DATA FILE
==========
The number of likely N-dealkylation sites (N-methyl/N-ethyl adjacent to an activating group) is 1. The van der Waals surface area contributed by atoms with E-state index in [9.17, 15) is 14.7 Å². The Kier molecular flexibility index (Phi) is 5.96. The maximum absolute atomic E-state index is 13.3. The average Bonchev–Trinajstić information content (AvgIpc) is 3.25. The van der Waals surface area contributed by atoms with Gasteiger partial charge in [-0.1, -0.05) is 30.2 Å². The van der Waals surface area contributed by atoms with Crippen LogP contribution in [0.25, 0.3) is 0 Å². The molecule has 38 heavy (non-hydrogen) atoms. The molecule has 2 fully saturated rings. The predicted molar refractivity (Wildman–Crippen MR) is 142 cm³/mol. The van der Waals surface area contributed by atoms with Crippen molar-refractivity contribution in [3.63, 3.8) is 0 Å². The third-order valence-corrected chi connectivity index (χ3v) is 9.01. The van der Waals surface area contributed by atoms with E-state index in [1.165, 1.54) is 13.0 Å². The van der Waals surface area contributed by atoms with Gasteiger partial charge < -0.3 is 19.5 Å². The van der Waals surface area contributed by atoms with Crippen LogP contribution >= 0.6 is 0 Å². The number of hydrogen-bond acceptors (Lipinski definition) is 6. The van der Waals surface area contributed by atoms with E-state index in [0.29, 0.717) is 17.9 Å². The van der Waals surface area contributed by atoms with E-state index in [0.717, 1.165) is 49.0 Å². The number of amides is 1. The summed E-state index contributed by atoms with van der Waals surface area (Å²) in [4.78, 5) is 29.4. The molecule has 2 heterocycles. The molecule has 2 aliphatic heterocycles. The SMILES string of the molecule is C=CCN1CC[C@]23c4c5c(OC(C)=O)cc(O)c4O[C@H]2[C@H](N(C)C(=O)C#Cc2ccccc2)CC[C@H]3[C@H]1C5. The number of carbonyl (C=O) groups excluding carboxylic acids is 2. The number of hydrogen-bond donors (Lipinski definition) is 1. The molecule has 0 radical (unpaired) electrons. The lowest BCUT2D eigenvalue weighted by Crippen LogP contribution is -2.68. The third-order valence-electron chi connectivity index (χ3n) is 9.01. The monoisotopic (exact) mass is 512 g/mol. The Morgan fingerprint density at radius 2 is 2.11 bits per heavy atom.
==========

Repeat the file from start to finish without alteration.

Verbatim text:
The number of likely N-dealkylation sites (N-methyl/N-ethyl adjacent to an activating group) is 1. The van der Waals surface area contributed by atoms with E-state index in [9.17, 15) is 14.7 Å². The Kier molecular flexibility index (Phi) is 5.96. The maximum absolute atomic E-state index is 13.3. The average Bonchev–Trinajstić information content (AvgIpc) is 3.25. The van der Waals surface area contributed by atoms with Gasteiger partial charge in [-0.1, -0.05) is 30.2 Å². The van der Waals surface area contributed by atoms with Crippen LogP contribution in [0.25, 0.3) is 0 Å². The molecule has 38 heavy (non-hydrogen) atoms. The molecule has 2 fully saturated rings. The predicted molar refractivity (Wildman–Crippen MR) is 142 cm³/mol. The van der Waals surface area contributed by atoms with Crippen molar-refractivity contribution in [3.63, 3.8) is 0 Å². The third-order valence-corrected chi connectivity index (χ3v) is 9.01. The van der Waals surface area contributed by atoms with E-state index in [1.165, 1.54) is 13.0 Å². The van der Waals surface area contributed by atoms with Gasteiger partial charge < -0.3 is 19.5 Å². The van der Waals surface area contributed by atoms with Crippen LogP contribution >= 0.6 is 0 Å². The number of hydrogen-bond acceptors (Lipinski definition) is 6. The van der Waals surface area contributed by atoms with E-state index in [0.29, 0.717) is 17.9 Å². The van der Waals surface area contributed by atoms with E-state index in [0.717, 1.165) is 49.0 Å². The number of amides is 1. The summed E-state index contributed by atoms with van der Waals surface area (Å²) in [4.78, 5) is 29.4. The molecule has 2 heterocycles. The molecule has 2 aliphatic heterocycles. The SMILES string of the molecule is C=CCN1CC[C@]23c4c5c(OC(C)=O)cc(O)c4O[C@H]2[C@H](N(C)C(=O)C#Cc2ccccc2)CC[C@H]3[C@H]1C5. The number of carbonyl (C=O) groups excluding carboxylic acids is 2. The number of hydrogen-bond donors (Lipinski definition) is 1. The molecule has 0 radical (unpaired) electrons. The lowest BCUT2D eigenvalue weighted by Crippen LogP contribution is -2.68. The third-order valence-electron chi connectivity index (χ3n) is 9.01. The monoisotopic (exact) mass is 512 g/mol. The Morgan fingerprint density at radius 2 is 2.11 bits per heavy atom.